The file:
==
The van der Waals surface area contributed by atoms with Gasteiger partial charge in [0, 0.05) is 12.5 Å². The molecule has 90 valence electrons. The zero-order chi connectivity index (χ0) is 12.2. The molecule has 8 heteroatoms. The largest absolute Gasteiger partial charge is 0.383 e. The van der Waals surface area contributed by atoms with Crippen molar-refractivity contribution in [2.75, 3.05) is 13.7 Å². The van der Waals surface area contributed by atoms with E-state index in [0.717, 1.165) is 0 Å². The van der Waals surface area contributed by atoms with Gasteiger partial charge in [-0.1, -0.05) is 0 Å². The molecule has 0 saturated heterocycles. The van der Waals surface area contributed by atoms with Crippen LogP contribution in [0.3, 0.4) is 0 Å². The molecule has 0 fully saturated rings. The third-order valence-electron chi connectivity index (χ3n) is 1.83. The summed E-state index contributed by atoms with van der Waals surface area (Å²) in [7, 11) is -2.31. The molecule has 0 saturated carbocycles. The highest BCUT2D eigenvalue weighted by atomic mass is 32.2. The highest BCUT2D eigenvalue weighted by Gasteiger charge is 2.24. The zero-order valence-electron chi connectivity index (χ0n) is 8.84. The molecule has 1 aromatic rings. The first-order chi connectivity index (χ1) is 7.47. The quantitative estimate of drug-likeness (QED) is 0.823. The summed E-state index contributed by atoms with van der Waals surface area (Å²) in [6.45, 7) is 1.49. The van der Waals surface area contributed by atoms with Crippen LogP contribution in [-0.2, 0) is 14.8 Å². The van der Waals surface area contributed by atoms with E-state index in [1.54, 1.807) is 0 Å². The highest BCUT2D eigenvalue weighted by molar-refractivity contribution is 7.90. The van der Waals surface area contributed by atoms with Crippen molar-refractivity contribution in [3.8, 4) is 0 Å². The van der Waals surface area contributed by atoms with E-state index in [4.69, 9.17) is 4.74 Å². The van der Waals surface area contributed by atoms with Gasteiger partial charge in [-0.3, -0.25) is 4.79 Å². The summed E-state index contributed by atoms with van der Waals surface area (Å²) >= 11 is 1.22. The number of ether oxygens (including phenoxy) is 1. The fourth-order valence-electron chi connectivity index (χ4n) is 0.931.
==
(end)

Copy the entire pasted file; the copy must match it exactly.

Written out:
The van der Waals surface area contributed by atoms with Gasteiger partial charge in [0, 0.05) is 12.5 Å². The molecule has 90 valence electrons. The zero-order chi connectivity index (χ0) is 12.2. The molecule has 8 heteroatoms. The largest absolute Gasteiger partial charge is 0.383 e. The van der Waals surface area contributed by atoms with Crippen molar-refractivity contribution in [2.75, 3.05) is 13.7 Å². The van der Waals surface area contributed by atoms with E-state index in [0.717, 1.165) is 0 Å². The van der Waals surface area contributed by atoms with Gasteiger partial charge in [-0.1, -0.05) is 0 Å². The molecule has 0 saturated heterocycles. The van der Waals surface area contributed by atoms with Crippen LogP contribution in [0.3, 0.4) is 0 Å². The molecule has 0 fully saturated rings. The third-order valence-electron chi connectivity index (χ3n) is 1.83. The summed E-state index contributed by atoms with van der Waals surface area (Å²) in [7, 11) is -2.31. The molecule has 0 saturated carbocycles. The highest BCUT2D eigenvalue weighted by atomic mass is 32.2. The highest BCUT2D eigenvalue weighted by Gasteiger charge is 2.24. The zero-order valence-electron chi connectivity index (χ0n) is 8.84. The molecule has 1 aromatic rings. The first-order chi connectivity index (χ1) is 7.47. The quantitative estimate of drug-likeness (QED) is 0.823. The summed E-state index contributed by atoms with van der Waals surface area (Å²) in [6.45, 7) is 1.49. The van der Waals surface area contributed by atoms with Crippen LogP contribution in [-0.2, 0) is 14.8 Å². The van der Waals surface area contributed by atoms with E-state index in [1.54, 1.807) is 0 Å². The highest BCUT2D eigenvalue weighted by molar-refractivity contribution is 7.90. The van der Waals surface area contributed by atoms with Crippen molar-refractivity contribution in [3.8, 4) is 0 Å². The van der Waals surface area contributed by atoms with E-state index in [4.69, 9.17) is 4.74 Å². The van der Waals surface area contributed by atoms with Gasteiger partial charge in [-0.3, -0.25) is 4.79 Å². The summed E-state index contributed by atoms with van der Waals surface area (Å²) >= 11 is 1.22. The number of ether oxygens (including phenoxy) is 1. The fourth-order valence-electron chi connectivity index (χ4n) is 0.931.